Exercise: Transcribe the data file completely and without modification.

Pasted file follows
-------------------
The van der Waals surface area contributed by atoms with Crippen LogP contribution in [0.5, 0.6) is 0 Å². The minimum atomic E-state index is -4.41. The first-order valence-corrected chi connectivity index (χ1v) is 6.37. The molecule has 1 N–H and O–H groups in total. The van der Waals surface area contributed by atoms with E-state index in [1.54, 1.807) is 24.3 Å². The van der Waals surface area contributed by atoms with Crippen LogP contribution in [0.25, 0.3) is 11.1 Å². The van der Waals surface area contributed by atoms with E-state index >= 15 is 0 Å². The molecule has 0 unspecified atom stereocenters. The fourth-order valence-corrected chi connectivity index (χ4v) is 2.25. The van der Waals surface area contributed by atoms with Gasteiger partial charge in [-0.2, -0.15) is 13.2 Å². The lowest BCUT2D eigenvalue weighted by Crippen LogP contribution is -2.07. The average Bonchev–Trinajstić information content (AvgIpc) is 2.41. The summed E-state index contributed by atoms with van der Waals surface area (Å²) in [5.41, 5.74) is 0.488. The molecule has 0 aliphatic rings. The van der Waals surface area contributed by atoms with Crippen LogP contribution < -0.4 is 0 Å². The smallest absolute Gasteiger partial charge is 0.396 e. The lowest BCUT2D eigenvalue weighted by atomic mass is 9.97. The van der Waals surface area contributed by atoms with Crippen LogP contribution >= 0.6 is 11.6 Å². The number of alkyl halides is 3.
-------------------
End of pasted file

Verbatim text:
The van der Waals surface area contributed by atoms with Crippen LogP contribution in [0.5, 0.6) is 0 Å². The minimum atomic E-state index is -4.41. The first-order valence-corrected chi connectivity index (χ1v) is 6.37. The molecule has 1 N–H and O–H groups in total. The van der Waals surface area contributed by atoms with E-state index in [1.54, 1.807) is 24.3 Å². The van der Waals surface area contributed by atoms with Crippen LogP contribution in [0.25, 0.3) is 11.1 Å². The van der Waals surface area contributed by atoms with E-state index >= 15 is 0 Å². The molecule has 0 unspecified atom stereocenters. The fourth-order valence-corrected chi connectivity index (χ4v) is 2.25. The van der Waals surface area contributed by atoms with Gasteiger partial charge in [-0.2, -0.15) is 13.2 Å². The lowest BCUT2D eigenvalue weighted by Crippen LogP contribution is -2.07. The average Bonchev–Trinajstić information content (AvgIpc) is 2.41. The summed E-state index contributed by atoms with van der Waals surface area (Å²) in [5.41, 5.74) is 0.488. The molecule has 0 aliphatic rings. The van der Waals surface area contributed by atoms with Crippen LogP contribution < -0.4 is 0 Å². The smallest absolute Gasteiger partial charge is 0.396 e. The lowest BCUT2D eigenvalue weighted by atomic mass is 9.97. The van der Waals surface area contributed by atoms with Crippen LogP contribution >= 0.6 is 11.6 Å². The number of alkyl halides is 3.